Tuesday 13 May 2014

Colour - Chiffchaff Colour Profile (CP)

A Compromise 

Hopefully the image below looks a bit like a collybita Chiffchaff (Phylloscopus c. collybita).  It is in fact a colour composite created using a new conceptual template which I call a Colour Profile (CP).


As outlined in my introduction to colour profiling (HERE) there are many challenges to consistently presenting and describing colours from digital bird images.  While it is possible to reasonably accurately and consistently capture the hue of colours in nature, capturing the saturation and luminosity of colours accurately using a digital camera is confounded by the difficulty in obtaining an accurate exposure.  By creating this CP template I have eliminated the need to capture saturation and luminosity at all because these are pre-sets provided for in the template.

As to the broader question of why we might need or use these templates in the first place, I specifically chose Chiffchaffs as my first template because of the ongoing interest in rare Chiffchaff taxa in Western Europe.  A complete understanding of the colour variation within this group is still quite elusive it seems, such that some of the very pale Chiffchaffs which until recently were thought to be possibly P. c. abietinus were found to be genetically P. c. tristis yet we know that many birds giving the classic tristis call are often mid-brown in colour and not especially pale.  Obvious questions that need answering include, how variable are tristis?  Are abietinus occurring in Ireland and Britain and how do we distinguish abietinus from tristis and collybita in the field?  Could there be other hidden taxa involved?  This tool might help us figure some of these things out.  

Many interesting online discussions about colour in Chiffchaffs appear to break down when the question of camera exposure and white balance comes up.  The intention of this template is to apply a standard, reliable methodology and help get past the photographic questions to start to catalogue and organize digital images of vagrant Chiffchaffs into some kind of order mainly based on colour hues.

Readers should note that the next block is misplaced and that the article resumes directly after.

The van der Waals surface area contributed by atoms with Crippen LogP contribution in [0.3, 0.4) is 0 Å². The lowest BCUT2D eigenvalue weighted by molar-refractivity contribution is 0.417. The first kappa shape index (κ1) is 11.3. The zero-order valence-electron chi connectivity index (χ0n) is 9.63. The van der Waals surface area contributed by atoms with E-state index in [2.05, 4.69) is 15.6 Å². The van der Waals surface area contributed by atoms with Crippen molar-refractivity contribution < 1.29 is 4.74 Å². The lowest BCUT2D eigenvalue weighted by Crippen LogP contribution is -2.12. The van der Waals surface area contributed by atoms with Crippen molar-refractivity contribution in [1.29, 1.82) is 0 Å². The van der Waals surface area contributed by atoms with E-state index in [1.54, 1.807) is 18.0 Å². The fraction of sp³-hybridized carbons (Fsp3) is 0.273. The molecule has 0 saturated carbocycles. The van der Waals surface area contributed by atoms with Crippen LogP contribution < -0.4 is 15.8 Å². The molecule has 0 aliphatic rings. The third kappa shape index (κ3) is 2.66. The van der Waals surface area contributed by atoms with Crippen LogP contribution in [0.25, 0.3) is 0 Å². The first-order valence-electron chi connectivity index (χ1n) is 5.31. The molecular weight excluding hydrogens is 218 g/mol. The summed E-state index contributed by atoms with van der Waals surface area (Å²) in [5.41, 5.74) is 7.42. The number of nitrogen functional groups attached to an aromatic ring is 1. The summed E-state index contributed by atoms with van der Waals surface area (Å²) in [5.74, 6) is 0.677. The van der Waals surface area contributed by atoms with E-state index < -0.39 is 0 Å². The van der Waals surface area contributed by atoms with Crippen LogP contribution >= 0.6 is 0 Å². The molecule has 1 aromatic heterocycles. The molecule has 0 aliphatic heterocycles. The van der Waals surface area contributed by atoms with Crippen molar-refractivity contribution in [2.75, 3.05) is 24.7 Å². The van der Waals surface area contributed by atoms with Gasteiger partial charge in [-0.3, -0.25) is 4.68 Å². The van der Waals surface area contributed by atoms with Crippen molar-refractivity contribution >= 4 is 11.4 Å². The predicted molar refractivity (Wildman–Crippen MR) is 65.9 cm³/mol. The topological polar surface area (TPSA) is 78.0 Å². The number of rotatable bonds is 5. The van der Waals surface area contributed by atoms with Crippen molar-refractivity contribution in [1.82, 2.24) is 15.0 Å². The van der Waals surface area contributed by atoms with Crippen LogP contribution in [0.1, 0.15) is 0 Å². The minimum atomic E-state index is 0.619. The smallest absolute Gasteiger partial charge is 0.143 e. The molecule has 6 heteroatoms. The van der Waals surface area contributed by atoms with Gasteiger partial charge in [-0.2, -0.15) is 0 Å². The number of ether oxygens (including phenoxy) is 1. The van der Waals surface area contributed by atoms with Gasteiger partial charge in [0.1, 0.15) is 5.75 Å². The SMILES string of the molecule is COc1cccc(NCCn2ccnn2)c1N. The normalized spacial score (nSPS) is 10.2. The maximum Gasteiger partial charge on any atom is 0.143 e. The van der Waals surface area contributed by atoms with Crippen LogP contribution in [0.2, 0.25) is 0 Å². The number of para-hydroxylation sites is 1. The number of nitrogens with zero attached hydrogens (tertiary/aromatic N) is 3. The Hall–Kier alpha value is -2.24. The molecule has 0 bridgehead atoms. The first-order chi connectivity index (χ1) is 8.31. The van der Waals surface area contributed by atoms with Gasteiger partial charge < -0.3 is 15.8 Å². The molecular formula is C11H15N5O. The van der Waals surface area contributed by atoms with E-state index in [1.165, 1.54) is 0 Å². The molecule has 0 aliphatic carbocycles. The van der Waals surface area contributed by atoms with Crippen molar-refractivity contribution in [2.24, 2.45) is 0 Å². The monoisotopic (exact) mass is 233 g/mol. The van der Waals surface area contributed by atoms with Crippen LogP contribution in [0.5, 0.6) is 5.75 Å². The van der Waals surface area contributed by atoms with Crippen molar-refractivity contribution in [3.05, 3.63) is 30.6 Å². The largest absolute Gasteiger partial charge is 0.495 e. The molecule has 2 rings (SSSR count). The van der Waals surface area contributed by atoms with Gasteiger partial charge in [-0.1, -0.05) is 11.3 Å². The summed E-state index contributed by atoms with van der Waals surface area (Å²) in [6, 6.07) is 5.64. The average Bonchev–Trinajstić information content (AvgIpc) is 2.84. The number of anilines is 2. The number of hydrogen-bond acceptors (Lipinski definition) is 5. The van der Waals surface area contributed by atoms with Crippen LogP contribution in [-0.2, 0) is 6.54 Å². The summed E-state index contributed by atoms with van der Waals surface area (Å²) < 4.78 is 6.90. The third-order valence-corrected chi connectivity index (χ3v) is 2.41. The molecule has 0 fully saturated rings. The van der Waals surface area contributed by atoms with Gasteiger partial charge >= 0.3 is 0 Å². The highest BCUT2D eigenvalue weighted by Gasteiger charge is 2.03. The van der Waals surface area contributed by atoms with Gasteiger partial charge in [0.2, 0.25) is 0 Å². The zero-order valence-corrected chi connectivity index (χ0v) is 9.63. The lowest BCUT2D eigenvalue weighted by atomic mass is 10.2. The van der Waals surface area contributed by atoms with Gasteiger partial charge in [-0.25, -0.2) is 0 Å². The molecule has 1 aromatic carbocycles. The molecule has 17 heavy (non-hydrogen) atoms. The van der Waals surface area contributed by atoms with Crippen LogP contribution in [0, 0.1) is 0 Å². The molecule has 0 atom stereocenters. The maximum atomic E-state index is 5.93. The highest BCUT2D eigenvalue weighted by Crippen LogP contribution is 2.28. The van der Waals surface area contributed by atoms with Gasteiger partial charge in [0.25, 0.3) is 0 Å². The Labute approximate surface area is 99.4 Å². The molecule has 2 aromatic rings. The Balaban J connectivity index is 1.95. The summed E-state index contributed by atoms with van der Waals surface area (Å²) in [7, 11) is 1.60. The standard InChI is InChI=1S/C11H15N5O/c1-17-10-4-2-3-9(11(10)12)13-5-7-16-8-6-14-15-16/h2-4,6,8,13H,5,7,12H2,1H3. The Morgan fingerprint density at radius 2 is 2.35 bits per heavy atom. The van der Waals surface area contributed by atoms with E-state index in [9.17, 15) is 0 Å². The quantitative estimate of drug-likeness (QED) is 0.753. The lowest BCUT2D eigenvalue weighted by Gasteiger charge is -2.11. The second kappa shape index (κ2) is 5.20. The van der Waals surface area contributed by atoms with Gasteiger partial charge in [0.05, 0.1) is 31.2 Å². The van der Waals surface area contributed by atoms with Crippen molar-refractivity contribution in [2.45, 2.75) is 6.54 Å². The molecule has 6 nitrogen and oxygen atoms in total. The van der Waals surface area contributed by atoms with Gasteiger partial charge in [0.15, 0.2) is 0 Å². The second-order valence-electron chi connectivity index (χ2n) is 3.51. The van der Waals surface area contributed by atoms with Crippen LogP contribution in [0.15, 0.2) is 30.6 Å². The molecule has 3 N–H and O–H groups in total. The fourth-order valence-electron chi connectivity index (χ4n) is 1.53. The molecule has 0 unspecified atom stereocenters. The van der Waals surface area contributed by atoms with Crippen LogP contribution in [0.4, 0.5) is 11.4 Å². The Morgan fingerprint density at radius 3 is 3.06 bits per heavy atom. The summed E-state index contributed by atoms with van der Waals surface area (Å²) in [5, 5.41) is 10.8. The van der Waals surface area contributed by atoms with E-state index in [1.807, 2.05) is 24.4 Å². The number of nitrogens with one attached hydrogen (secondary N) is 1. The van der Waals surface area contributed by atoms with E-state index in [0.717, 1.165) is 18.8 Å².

Here are the pre-requisites required to use the CP template to create a colour profile for a specific Chiffchaff.

(1)    You must use an X-rite Colorchecker Passport to create a DNG profile for your camera.  The template won’t work reliably without one.  The main problem is cost – roughly €100/$100 for the X-rite.  Note the software used to create DNG profiles is available free from the X-rite website so all you may really need to do is borrow an X-rite colour checker passport for a few minutes to make images of it with your camera and later create your own DNG profiles back at home.  5 birders interested in this project, €20 each – if you catch my drift?

X-rite Colorchecker Passport (formerly Gretagmacbeth) with 
Dan Zetterström's Chiffchaff plate from the large format Collins Bird Guide, 2nd edition.

(2)    Anyone going into the field to take photos of a Chiffchaff with the intention of creating a colour profile will need to bring with them a white balance card (called a grey card).  The X-rite colorchecker passport comes with one but they can be purchased separately and much more cheaply than the full passport.  X-rite is just one manufacturer of grey cards.  The make should not matter provided it is actually properly neutral.  Beware grey cards that are actually not neutral at all.  If you have purchased a grey card and you want to verify it is neutral take a picture of it with an X-rite grey card along side (if you can borrow one).  Correct the white balance in the image using both and there should be no difference in colour temperature recorded.  If there is a difference then one or other of the grey cards is a dud!  Lastly, all pigments are subject to deterioration over time.  All calibration cards will need replacement every few years.  This applies equally to the colour checker as it applies to the grey card.  X-rite recommend replacement every couple of years but it all depends on usage I guess.

X-rite Grey Card with Dan Zetterström's
Chiffchaff plate from the large format Collins Bird Guide, 2nd edition.
Note how similar this image and the one above are.  
All that was required to process these images was the sampling of the white balance 
patch and the selection of the correct DNG profile.  
With two mouse clicks both images were perfectly colour calibrated.
Reason enough to purchase and use this product I think. 

(3)    Your camera must be able to shoot RAW format files.  You need RAW anyway to create a DNG profile and you also need to be using Camera RAW or an equivalent software package to apply the DNG profile to your images.  DNG profiles can't be applied to JPEGs.  It is also the best place to apply your white balance correction to all your images in one go.  Warning, JPEGs are compressed files – colours are also compressed by the process so there is a potential loss of colour accuracy with the switch to JPEG.  Try to work with PNG images rather than JPEGs to avoid the problem of lossy compression.